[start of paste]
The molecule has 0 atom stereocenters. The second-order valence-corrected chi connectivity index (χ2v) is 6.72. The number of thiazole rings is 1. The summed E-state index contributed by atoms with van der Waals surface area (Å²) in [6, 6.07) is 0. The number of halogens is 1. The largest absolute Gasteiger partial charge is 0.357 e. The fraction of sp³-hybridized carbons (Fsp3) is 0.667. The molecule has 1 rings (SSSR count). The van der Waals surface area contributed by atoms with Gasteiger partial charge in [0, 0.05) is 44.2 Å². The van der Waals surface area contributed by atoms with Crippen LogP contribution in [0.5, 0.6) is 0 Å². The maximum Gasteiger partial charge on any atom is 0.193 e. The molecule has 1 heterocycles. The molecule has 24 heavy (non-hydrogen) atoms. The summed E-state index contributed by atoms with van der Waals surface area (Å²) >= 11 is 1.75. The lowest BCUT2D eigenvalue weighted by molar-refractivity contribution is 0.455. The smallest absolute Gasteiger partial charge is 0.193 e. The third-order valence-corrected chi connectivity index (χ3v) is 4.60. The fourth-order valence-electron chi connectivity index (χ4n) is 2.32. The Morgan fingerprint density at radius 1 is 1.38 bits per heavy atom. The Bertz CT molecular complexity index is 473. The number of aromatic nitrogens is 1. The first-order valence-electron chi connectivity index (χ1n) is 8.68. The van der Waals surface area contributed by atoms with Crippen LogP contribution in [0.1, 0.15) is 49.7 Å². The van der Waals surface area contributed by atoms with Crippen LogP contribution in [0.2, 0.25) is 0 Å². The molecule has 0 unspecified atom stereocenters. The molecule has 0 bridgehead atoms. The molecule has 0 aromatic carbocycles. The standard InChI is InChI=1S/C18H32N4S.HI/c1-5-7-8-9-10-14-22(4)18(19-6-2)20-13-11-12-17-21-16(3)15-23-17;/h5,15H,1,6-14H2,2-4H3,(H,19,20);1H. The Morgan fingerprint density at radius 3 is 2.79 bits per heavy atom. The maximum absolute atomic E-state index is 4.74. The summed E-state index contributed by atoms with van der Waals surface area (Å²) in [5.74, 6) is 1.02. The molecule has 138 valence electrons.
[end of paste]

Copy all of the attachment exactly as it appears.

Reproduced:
The molecule has 0 atom stereocenters. The second-order valence-corrected chi connectivity index (χ2v) is 6.72. The number of thiazole rings is 1. The summed E-state index contributed by atoms with van der Waals surface area (Å²) in [6, 6.07) is 0. The number of halogens is 1. The largest absolute Gasteiger partial charge is 0.357 e. The fraction of sp³-hybridized carbons (Fsp3) is 0.667. The molecule has 1 rings (SSSR count). The van der Waals surface area contributed by atoms with Gasteiger partial charge in [0, 0.05) is 44.2 Å². The van der Waals surface area contributed by atoms with Crippen LogP contribution in [0.5, 0.6) is 0 Å². The maximum Gasteiger partial charge on any atom is 0.193 e. The molecule has 1 heterocycles. The molecule has 24 heavy (non-hydrogen) atoms. The summed E-state index contributed by atoms with van der Waals surface area (Å²) >= 11 is 1.75. The lowest BCUT2D eigenvalue weighted by molar-refractivity contribution is 0.455. The smallest absolute Gasteiger partial charge is 0.193 e. The third-order valence-corrected chi connectivity index (χ3v) is 4.60. The fourth-order valence-electron chi connectivity index (χ4n) is 2.32. The Morgan fingerprint density at radius 1 is 1.38 bits per heavy atom. The Bertz CT molecular complexity index is 473. The number of aromatic nitrogens is 1. The first-order valence-electron chi connectivity index (χ1n) is 8.68. The van der Waals surface area contributed by atoms with Crippen LogP contribution in [0.1, 0.15) is 49.7 Å². The van der Waals surface area contributed by atoms with Crippen LogP contribution in [0.2, 0.25) is 0 Å². The molecule has 0 unspecified atom stereocenters. The molecule has 0 bridgehead atoms. The molecule has 0 aromatic carbocycles. The standard InChI is InChI=1S/C18H32N4S.HI/c1-5-7-8-9-10-14-22(4)18(19-6-2)20-13-11-12-17-21-16(3)15-23-17;/h5,15H,1,6-14H2,2-4H3,(H,19,20);1H. The Morgan fingerprint density at radius 3 is 2.79 bits per heavy atom. The maximum absolute atomic E-state index is 4.74. The summed E-state index contributed by atoms with van der Waals surface area (Å²) in [5.74, 6) is 1.02. The molecule has 138 valence electrons.